Different Locations (PQube Data)
Comp. 1: Office Building in Knoxville, TN
Transformer Configuration
Nominal Line-to-Neutral Voltage
Nominal Line-to-Line Voltage
Nominal Frequency
Wye/Star
120V
208V
60Hz
Comp. 2: Manufacturing Facility in Alameda, CA
Transformer Configuration
Nominal Line-to-Neutral Voltage
Nominal Line-to-Line Voltage
Nominal Frequency
Wye/Star
277V
480V
60Hz
Comp. 3: Office Building in Santa Clara, CA
Power Configuration
Nominal Line-to-Neutral Voltage
Nominal Line-to-Line Voltage
Nominal Frequency
Wye/Star
120V
208V
60Hz
Comp. 4 Manufacturing Facility in Karlsruhe, Germany
Power Configuration
Nominal Line-to-Neutral Voltage
Nominal Line-to-Line Voltage
Nominal Frequency
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Wye/Star
230V
400V
50Hz
25
Phase Currents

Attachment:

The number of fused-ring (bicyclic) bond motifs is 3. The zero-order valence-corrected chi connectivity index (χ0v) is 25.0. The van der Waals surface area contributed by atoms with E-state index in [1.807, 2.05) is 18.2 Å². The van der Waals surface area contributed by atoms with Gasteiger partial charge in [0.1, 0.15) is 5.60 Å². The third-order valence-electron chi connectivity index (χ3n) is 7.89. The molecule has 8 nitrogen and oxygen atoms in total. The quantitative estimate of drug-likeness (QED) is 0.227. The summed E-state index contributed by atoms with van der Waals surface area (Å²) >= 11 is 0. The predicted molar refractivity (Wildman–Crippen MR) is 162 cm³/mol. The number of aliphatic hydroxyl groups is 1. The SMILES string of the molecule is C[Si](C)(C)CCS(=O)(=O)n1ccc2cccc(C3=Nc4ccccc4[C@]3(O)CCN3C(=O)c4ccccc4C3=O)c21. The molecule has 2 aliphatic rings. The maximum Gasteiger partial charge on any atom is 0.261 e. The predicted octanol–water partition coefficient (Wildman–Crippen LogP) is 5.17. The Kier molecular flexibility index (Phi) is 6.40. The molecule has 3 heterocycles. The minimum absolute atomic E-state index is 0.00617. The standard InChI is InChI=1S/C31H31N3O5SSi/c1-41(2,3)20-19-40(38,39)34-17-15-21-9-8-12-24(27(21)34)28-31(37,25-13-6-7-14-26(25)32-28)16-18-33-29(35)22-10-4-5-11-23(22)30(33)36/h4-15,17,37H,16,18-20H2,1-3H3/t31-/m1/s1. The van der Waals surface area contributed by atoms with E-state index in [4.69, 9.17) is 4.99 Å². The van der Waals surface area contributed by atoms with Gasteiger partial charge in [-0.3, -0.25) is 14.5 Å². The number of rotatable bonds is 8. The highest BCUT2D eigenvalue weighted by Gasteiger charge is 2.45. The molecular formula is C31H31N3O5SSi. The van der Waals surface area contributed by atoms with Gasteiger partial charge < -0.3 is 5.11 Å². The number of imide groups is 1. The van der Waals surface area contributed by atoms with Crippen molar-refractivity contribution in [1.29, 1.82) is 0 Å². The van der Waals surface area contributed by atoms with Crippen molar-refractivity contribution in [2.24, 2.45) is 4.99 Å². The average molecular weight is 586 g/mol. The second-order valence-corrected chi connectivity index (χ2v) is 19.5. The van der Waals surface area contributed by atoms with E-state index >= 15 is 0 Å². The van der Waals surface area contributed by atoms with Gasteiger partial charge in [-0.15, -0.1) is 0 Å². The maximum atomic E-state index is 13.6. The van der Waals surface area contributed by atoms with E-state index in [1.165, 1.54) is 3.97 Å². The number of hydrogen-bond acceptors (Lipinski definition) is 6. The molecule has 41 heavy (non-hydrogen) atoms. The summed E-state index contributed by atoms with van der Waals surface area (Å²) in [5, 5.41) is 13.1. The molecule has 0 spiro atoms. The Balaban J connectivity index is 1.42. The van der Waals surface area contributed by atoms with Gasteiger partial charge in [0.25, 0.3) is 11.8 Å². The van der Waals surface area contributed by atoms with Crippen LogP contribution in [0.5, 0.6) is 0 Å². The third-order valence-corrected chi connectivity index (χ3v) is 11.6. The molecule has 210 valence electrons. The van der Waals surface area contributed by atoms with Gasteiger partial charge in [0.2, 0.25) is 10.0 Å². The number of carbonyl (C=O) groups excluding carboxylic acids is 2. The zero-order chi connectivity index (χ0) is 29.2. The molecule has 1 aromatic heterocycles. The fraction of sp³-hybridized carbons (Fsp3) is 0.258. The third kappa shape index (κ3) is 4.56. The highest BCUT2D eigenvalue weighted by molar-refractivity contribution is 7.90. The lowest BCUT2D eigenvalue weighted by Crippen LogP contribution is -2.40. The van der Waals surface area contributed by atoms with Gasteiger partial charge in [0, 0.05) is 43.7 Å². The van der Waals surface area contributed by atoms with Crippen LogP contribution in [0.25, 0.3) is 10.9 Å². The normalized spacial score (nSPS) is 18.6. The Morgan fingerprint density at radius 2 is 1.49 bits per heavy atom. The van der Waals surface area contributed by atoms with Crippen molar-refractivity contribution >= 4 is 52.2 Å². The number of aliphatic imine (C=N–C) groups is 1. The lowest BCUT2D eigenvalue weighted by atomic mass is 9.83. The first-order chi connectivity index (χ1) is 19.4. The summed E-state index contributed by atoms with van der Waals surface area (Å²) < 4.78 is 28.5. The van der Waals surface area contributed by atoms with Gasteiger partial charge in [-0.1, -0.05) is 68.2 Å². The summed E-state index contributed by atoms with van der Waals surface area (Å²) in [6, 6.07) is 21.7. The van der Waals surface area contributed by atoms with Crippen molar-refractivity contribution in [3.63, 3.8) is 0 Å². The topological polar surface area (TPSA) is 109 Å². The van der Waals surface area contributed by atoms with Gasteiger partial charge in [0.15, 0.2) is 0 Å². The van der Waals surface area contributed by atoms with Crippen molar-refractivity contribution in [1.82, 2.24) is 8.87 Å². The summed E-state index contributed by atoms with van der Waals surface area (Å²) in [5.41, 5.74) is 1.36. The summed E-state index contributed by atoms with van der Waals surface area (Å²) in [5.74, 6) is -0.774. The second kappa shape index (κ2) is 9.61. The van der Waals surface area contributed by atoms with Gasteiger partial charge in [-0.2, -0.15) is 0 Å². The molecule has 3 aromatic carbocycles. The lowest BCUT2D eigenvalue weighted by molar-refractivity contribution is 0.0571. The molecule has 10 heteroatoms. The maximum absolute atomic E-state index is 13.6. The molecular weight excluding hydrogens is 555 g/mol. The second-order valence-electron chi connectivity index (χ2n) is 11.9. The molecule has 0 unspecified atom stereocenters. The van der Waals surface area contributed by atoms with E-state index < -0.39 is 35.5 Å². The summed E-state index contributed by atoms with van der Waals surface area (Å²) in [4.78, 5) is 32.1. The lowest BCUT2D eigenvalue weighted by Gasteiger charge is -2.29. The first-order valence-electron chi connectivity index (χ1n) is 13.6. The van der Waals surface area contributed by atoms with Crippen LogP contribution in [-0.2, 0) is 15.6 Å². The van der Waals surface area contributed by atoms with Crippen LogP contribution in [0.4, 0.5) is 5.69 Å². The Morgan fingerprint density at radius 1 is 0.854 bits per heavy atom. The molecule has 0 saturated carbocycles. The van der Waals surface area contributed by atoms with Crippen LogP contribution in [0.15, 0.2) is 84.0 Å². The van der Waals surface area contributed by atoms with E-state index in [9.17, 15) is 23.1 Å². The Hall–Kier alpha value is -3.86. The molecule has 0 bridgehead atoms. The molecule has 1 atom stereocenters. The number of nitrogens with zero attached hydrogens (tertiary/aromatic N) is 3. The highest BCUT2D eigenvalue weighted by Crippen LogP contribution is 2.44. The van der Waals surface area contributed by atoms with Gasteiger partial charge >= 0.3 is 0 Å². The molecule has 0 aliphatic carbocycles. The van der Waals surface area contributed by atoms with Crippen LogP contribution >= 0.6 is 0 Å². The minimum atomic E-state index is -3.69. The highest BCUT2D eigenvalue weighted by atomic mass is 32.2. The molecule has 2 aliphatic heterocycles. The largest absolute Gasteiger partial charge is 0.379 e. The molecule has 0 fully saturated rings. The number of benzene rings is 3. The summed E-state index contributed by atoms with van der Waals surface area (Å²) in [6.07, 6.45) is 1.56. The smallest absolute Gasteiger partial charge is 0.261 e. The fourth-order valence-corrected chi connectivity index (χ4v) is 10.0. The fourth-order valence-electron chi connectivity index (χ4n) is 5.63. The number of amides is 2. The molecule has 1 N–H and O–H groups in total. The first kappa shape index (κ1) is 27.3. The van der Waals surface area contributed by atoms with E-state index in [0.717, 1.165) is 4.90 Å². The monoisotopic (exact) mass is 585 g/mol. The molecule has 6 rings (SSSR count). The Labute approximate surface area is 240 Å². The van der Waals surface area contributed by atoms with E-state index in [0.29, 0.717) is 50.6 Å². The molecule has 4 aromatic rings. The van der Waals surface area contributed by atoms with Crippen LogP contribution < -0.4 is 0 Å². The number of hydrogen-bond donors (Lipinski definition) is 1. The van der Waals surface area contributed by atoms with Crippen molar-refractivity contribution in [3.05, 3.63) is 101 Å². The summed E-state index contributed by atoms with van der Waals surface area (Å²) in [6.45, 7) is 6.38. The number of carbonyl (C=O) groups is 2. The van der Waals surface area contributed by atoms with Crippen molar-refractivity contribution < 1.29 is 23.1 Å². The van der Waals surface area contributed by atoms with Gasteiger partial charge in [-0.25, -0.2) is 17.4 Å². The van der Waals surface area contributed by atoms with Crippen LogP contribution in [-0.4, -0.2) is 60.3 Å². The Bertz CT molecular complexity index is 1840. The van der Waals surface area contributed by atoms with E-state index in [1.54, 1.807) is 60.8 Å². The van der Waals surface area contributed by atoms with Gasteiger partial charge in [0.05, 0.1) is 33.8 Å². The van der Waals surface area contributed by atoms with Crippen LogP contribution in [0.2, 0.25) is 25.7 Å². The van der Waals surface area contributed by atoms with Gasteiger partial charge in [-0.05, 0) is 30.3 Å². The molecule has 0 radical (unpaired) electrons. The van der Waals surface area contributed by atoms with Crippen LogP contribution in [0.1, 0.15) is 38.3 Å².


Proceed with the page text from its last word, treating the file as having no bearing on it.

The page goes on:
Industrial
Commercial
Industrial
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Industrial
Commercial
26
Neutral Currents
Commercial
Industrial
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Industrial
Commercial
27
Conclusion and
Recommendations
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Conclusions & Recommendations
Electricity consumption and load characteristics changing
3rd harmonics produced by power electronics are concern
NEC does recognize neutral as current carrying conductor,
but no guidance/requirement regarding size.
Neutral sizing requirements should be based on statistically
significant data from measurements of neutral currents in
different environments (office buildings, residential
building, etc.)
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29
Backup
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Power Factor: Displacement vs. True
Not all Power Factors are alike
Im
S
jQ
q
P
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Re
31
Resonances
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Series Resonance
Distribution Substation Bus
High
Voltage
Distortion
High
Harmonic
Currents
Customer
Power Factor
Correction
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33
Parallel Resonance
High
Voltage
Distortion
Magnified
Harmonic
Currents
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Non-Linear
Loads
34